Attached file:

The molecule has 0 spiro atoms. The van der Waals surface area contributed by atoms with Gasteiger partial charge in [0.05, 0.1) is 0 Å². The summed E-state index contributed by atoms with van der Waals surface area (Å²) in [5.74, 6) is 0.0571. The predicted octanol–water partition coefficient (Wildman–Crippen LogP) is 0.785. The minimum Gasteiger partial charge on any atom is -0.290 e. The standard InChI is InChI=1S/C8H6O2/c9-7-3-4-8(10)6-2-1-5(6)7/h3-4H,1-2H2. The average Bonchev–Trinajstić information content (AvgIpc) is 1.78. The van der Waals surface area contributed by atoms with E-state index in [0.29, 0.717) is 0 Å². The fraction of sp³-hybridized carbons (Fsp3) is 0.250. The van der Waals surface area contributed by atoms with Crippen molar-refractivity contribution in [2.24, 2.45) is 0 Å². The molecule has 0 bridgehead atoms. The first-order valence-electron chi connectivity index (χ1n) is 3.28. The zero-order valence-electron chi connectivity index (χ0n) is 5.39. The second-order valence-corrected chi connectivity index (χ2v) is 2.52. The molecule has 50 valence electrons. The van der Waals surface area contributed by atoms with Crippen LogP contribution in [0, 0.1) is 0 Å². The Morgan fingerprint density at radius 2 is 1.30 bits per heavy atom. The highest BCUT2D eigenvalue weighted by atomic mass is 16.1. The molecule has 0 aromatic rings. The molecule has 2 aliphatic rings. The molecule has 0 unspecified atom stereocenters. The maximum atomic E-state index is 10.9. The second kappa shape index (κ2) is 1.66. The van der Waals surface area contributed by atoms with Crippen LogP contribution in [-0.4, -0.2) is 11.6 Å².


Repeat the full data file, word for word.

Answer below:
The molecule has 0 spiro atoms. The van der Waals surface area contributed by atoms with Gasteiger partial charge in [0.05, 0.1) is 0 Å². The summed E-state index contributed by atoms with van der Waals surface area (Å²) in [5.74, 6) is 0.0571. The predicted octanol–water partition coefficient (Wildman–Crippen LogP) is 0.785. The minimum Gasteiger partial charge on any atom is -0.290 e. The standard InChI is InChI=1S/C8H6O2/c9-7-3-4-8(10)6-2-1-5(6)7/h3-4H,1-2H2. The average Bonchev–Trinajstić information content (AvgIpc) is 1.78. The van der Waals surface area contributed by atoms with E-state index in [0.29, 0.717) is 0 Å². The fraction of sp³-hybridized carbons (Fsp3) is 0.250. The van der Waals surface area contributed by atoms with Crippen molar-refractivity contribution in [2.24, 2.45) is 0 Å². The molecule has 0 bridgehead atoms. The first-order valence-electron chi connectivity index (χ1n) is 3.28. The zero-order valence-electron chi connectivity index (χ0n) is 5.39. The second-order valence-corrected chi connectivity index (χ2v) is 2.52. The molecule has 50 valence electrons. The van der Waals surface area contributed by atoms with Crippen LogP contribution in [0, 0.1) is 0 Å². The Morgan fingerprint density at radius 2 is 1.30 bits per heavy atom. The highest BCUT2D eigenvalue weighted by atomic mass is 16.1. The molecule has 0 aromatic rings. The molecule has 2 aliphatic rings. The molecule has 0 unspecified atom stereocenters. The maximum atomic E-state index is 10.9. The second kappa shape index (κ2) is 1.66. The van der Waals surface area contributed by atoms with Crippen LogP contribution in [-0.4, -0.2) is 11.6 Å².